The Perils of Selling a Home with Japanese Knotweed

In this week’s blog, I would like to bring to your attention issues surrounding a species of plant known as Japanese knotweed.

It is highly invasive and destructive to properties due to its extensive above-ground canopy and underground roots. It spreads rapidly, grows in clumps and produces dense bamboo-like canes which can grow up to 7 ft tall. It has the ability to destroy walls, driveways, patios, and even underground drains and is extremely difficult to kill.  Therefore, its presence can have a devastating effect on residential property sales, reducing a property’s value and making it difficult to sell.

Sellers have a responsibility to check for Japanese knotweed, disclose the presence of the plant during pre-contract enquiries, and form a plan to remove it. Failure to report it or deliberately conceal Japanese Knotweed could lead to sellers being sued for misrepresentation and liable for compensation.

Similarly, estate agents have an obligation under consumer protection regulations to advise prospective buyers of any material facts that could affect their decision to buy, such as the presence of knotweed.

Although extreme cases are rare, you should be aware that the presence of Japanese knotweed on your land (or indeed land that adjoins it) can cause property sales to fall through. Many surveyors are now trained specifically to spot knotweed and bring it to the attention of interested parties, such as lenders, which can often result in a recommendation not to lend. Mortgage lenders typically abide by a rule of 7 metres – if the weed is within this distance of the property, they are unlikely to lend.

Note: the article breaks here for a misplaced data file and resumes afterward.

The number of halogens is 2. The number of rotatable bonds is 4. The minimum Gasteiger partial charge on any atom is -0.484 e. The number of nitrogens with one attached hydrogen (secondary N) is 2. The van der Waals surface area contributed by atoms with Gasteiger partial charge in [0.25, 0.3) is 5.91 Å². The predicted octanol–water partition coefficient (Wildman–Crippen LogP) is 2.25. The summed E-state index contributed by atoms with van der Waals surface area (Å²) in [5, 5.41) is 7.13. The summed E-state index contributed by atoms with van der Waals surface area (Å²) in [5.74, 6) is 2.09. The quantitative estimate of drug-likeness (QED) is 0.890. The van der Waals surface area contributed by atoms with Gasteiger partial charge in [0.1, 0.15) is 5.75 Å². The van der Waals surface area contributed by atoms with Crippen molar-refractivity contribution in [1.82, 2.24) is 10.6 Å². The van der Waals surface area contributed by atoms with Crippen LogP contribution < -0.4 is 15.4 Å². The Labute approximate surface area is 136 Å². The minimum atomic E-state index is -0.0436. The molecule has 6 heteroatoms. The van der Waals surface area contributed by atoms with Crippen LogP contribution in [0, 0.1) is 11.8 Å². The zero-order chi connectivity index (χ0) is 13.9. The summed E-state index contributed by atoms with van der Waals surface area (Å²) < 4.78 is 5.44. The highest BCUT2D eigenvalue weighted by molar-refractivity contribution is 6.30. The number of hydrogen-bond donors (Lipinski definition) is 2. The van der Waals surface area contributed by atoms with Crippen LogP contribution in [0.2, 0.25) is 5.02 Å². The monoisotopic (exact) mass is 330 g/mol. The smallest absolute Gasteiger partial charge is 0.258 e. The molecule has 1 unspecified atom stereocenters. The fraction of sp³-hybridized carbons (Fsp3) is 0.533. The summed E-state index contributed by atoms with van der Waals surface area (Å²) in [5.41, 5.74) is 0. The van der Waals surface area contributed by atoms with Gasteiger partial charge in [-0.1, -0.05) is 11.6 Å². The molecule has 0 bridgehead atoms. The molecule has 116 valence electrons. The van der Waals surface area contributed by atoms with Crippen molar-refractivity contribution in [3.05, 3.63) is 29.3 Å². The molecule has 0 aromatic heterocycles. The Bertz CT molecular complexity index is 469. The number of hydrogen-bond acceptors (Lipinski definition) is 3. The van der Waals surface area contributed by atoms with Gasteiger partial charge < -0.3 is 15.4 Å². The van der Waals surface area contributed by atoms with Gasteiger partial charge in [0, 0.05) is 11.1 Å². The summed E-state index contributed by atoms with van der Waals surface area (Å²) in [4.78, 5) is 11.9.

Getting rid of Japanese knotweed is not as simple as using your everyday weedkiller. Instead, it is recommended that property owners appoint professional contractors with access to a more powerful weedkiller.  Digging out Japanese knotweed also requires professional help, as disposing of it is classed as controlled waste under the Environmental Protection Act 1990. This means the plant needs to be disposed of at licensed landfill sites.

Recent research from Environet found that approximately 5% of homes are currently affected, either directly or indirectly (neighbouring an affected property).  Bolton, Bristol and St Helens in Merseyside were identified as the top three worst affected locations in the UK. Others in the top ten include Cardiff, Blackburn, Llanelli, Swansea, Rotherham, Shepherd’s Bush and Nottingham.

If you think your property could be at risk of being affected by Japanese knotweed, we highly recommend you get it treated as a matter of urgency. If you know your property, or a neighbouring property, has it and this is affecting your ability to sell your property, feel free to contact WeBuyProperty. We can discuss the extend of the problem and offer you a no obligation valuation to buy your property for cash.


Phone number: 0207 449 9797